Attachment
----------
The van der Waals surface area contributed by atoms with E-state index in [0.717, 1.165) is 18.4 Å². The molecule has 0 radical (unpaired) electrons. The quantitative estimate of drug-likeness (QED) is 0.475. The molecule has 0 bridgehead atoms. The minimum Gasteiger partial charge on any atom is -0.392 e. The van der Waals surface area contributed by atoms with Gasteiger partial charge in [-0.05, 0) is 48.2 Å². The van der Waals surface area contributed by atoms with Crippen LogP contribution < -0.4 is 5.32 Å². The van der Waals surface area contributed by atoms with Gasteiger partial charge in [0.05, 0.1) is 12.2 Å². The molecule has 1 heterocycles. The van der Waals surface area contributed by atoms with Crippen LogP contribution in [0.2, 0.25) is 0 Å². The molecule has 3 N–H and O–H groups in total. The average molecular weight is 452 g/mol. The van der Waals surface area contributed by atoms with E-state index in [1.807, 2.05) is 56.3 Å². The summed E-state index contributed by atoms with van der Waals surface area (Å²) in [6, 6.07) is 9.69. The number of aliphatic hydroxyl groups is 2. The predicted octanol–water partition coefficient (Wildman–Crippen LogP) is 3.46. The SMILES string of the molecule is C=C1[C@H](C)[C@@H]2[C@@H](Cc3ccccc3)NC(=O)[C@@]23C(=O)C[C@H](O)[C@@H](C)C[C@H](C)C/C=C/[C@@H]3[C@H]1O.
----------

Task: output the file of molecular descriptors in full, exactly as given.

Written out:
The van der Waals surface area contributed by atoms with E-state index in [0.717, 1.165) is 18.4 Å². The molecule has 0 radical (unpaired) electrons. The quantitative estimate of drug-likeness (QED) is 0.475. The molecule has 0 bridgehead atoms. The minimum Gasteiger partial charge on any atom is -0.392 e. The van der Waals surface area contributed by atoms with Gasteiger partial charge in [-0.05, 0) is 48.2 Å². The van der Waals surface area contributed by atoms with Crippen LogP contribution < -0.4 is 5.32 Å². The van der Waals surface area contributed by atoms with Gasteiger partial charge in [0.05, 0.1) is 12.2 Å². The molecule has 1 heterocycles. The van der Waals surface area contributed by atoms with Crippen LogP contribution in [0.2, 0.25) is 0 Å². The molecule has 3 N–H and O–H groups in total. The average molecular weight is 452 g/mol. The van der Waals surface area contributed by atoms with E-state index in [1.807, 2.05) is 56.3 Å². The summed E-state index contributed by atoms with van der Waals surface area (Å²) in [6, 6.07) is 9.69. The number of aliphatic hydroxyl groups is 2. The predicted octanol–water partition coefficient (Wildman–Crippen LogP) is 3.46. The SMILES string of the molecule is C=C1[C@H](C)[C@@H]2[C@@H](Cc3ccccc3)NC(=O)[C@@]23C(=O)C[C@H](O)[C@@H](C)C[C@H](C)C/C=C/[C@@H]3[C@H]1O.